The authors are accomplished empirical researchers, and their findings are primarily based on data derived from “The Faith Matters Survey,” which they themselves “designed, implemented, and analyzed.” Their data analysis is enriched by an impressive appreciation of American history, culture, and society. In addition, their book provides three long chapters of what they call vignettes — “thick descriptions,” in anthropologist Clifford Geertz’s famous formulation — crafted by their colleague Shalyn Romney Garret, which vividly and sympathetically portray a variety of Protestant, Catholic, Jewish, and Mormon religious communities. The book’s precisely etched accounts of the men and women who worship in these varied congregations is smoothly woven into the authors’ overall data-driven argument about the social and political effects, mostly salutary, of religion in America. Their rare facility with both quantitative and qualitative analysis enhances the authors’ handling of both.

Putnam and Campbell proceed from the observation that religion in America has long been exceptional, and in two striking respects: Religious devotion is greater in America than in any other advanced liberal democracy, and so is religious pluralism.

Since the 1960s, however, America has witnessed a growth in religious polarization:

Americans are increasingly concentrated at opposite ends of the religious spectrum — the highly religious at one pole, and the avowedly secular at the other. The moderate religious middle is shrinking. Contrast today’s religious landscape with America in the decades following the Second World War, when moderate — or mainline — religion was booming. In the past, there were religious tensions, but they were largely between religions (Catholic v. Protestant most notably), rather than between the religious and irreligious. Today, America remains, on average, a highly religious nation, but that average obscures a growing secular swath of the population.

Given the growing divide in America between the religious and the secular, one might expect a flaring up of a culture war. And indeed, as Putnam and Campbell ruefully note, the conviction that America is rent by religiously driven culture war is determinedly propounded by leading social and political commentators and bestselling authors.

But the data tell a different story. And not only Putnam and Campbell’s data. Their findings are consistent with those from the mid-1990s by sociologist Alan Wolfe in One Nation, After All: What Americans Really Think About God, Country, Family, Racism, Welfare, Immigration, Homosexuality, Work, the Right, the Left and each Other, and in the last decade those from political scientists Morris P. Fiorina, Samuel J. Abrams, and Jeremy C. Pope in Culture War? The Myth of a Polarized America. Both of these books showed that when one moves beyond elite discourse and examines ordinary Americans’ lives and opinions, one discovers a majority of Americans with live-and-let-live habits and attitudes. Similarly, according to Putnam and Campbell, when one turns away from the dire pronouncements by intellectuals and politicians about the polarizing effects of religious faith and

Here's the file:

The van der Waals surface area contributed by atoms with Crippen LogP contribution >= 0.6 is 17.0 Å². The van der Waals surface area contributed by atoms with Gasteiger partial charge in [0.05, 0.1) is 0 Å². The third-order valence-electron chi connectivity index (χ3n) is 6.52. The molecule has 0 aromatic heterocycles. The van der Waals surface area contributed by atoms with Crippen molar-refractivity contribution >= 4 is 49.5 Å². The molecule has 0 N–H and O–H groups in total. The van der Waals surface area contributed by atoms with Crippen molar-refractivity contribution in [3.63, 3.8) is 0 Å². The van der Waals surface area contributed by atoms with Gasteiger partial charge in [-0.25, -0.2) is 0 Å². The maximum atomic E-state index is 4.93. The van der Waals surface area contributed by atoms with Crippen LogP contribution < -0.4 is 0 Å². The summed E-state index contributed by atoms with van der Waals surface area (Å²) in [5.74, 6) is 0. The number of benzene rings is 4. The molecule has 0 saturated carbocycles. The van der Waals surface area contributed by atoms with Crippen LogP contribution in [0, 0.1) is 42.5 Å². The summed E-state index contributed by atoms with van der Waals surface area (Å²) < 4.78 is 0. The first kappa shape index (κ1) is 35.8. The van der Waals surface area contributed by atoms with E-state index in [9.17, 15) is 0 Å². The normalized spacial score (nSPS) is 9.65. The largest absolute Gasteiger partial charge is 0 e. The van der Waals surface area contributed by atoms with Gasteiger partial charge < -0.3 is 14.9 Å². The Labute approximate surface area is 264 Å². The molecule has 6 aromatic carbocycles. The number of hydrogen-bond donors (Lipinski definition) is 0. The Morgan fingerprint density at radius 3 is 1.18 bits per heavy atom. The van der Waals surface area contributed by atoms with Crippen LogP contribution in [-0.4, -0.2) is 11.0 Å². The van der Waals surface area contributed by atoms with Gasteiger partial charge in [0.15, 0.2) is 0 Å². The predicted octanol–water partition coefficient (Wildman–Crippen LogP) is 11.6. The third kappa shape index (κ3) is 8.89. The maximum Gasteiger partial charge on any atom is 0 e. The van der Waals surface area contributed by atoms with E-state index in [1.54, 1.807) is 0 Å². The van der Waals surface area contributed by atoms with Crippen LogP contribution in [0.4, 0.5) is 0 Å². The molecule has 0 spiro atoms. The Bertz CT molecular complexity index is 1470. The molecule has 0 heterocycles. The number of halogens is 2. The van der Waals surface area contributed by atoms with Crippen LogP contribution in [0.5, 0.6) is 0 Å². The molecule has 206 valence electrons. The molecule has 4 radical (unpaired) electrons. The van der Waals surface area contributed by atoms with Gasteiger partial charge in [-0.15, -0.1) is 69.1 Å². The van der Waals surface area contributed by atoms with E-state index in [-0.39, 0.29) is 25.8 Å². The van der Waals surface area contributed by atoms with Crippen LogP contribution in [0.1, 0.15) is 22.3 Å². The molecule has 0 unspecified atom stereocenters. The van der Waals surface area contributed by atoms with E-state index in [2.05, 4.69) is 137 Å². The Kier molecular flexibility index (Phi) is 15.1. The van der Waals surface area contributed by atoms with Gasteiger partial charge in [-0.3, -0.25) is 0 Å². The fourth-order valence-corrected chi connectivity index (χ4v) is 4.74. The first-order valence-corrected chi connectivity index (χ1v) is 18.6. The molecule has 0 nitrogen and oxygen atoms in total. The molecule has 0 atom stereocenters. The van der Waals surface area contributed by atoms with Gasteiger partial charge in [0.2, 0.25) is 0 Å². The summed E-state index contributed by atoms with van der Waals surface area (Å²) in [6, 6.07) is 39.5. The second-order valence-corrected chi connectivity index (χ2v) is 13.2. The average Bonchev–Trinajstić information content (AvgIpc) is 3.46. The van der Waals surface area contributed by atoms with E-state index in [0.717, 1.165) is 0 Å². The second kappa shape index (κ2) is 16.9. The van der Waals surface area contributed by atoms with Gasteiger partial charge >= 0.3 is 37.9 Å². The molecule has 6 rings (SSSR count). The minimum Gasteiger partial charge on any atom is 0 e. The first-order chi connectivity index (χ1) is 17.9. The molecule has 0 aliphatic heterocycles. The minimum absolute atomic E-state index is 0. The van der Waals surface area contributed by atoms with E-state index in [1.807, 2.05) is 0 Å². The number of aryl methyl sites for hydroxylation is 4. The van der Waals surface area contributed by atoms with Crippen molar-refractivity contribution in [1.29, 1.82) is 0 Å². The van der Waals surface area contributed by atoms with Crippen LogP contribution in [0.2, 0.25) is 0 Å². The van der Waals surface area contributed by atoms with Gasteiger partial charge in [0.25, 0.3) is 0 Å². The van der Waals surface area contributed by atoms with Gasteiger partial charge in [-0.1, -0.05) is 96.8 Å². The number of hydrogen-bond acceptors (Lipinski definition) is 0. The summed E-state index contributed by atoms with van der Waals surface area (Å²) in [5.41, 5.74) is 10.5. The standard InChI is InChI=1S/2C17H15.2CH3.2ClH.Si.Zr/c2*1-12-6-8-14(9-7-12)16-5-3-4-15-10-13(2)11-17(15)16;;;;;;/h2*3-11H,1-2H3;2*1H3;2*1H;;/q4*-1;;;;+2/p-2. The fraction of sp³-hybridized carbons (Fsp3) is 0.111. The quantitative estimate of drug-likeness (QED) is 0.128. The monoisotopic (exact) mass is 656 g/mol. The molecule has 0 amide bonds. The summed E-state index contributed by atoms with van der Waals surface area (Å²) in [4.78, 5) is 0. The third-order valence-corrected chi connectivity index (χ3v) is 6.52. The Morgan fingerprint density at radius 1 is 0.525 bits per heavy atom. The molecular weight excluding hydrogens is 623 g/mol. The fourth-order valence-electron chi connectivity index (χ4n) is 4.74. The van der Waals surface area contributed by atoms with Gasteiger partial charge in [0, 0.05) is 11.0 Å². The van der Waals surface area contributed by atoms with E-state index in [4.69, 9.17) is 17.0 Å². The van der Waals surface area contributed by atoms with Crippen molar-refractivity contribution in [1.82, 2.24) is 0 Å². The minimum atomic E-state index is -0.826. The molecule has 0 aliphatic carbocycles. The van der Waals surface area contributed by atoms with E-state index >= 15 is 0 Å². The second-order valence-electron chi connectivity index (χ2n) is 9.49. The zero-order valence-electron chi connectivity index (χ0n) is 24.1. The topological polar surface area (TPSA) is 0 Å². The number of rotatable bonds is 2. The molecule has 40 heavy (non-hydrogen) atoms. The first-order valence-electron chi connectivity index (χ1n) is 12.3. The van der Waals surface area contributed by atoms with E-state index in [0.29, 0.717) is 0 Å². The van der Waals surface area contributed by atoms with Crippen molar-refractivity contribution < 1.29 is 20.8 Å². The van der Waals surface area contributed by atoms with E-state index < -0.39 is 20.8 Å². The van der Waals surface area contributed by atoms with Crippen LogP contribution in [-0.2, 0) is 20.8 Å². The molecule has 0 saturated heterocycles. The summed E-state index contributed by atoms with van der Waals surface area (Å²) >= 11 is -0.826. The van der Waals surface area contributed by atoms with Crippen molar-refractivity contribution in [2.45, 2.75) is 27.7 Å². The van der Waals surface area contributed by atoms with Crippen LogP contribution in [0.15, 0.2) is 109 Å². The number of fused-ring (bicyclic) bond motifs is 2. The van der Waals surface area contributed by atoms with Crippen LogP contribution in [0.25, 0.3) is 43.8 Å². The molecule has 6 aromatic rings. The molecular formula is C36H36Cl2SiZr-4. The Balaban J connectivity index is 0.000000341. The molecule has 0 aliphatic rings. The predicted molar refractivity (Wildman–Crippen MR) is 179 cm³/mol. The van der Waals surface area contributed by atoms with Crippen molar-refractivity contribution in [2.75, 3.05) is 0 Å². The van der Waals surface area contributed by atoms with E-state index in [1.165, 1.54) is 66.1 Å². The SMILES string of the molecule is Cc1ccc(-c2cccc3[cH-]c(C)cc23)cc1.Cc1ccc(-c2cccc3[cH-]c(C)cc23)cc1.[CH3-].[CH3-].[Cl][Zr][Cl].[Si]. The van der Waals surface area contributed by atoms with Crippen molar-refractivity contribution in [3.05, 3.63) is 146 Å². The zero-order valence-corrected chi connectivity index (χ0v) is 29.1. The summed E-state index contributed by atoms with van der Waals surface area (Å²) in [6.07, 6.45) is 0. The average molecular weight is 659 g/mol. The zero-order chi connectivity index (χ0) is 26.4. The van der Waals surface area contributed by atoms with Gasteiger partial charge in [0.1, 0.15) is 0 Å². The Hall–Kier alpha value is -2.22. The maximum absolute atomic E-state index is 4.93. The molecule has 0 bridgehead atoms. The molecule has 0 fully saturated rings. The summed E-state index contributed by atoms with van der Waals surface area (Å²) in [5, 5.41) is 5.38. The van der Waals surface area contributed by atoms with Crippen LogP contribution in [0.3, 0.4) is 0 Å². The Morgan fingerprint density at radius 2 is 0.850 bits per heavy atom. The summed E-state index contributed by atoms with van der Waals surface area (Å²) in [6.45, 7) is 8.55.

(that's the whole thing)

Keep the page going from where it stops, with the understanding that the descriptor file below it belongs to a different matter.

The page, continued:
looks instead at how Americans of different religious backgrounds interact, the United States hardly seems like a house divided against itself. America peacefully combines a high degree of religious devotion with tremendous religious diversity — including growing ranks of the nonreligious. Americans have a high degree of tolerance for those of (most) other religions, including those without any religion in their lives.

The puzzle for Putnam and Campbell is how America can combine exceptional religious devotion with exceptional religious diversity and nevertheless achieve exceptional toleration.

They proceed by setting the puzzle in historical context. The religious polarization of the present, they contend, is the result of one great shock and two aftershocks generated by the social and political tumult of the 1960s. The great shock was the sexual revolution, set in motion in no small measure by the appearance in the mid-1960s of a cheap and reliable birth control pill. The authors report that “the fraction of all Americans believing that premarital sex was ‘not wrong’ doubled from 24 percent to 47 percent in the four years between 1969 and 1973 and then drifted upward through the 1970s to 62 percent in 1982.” This stunning reevaluation of established norms, accompanied and accelerated by the swift routinization of cohabitation before marriage and no-fault divorce, precipitated a crisis in confidence for all forms of established authority, including religious authority.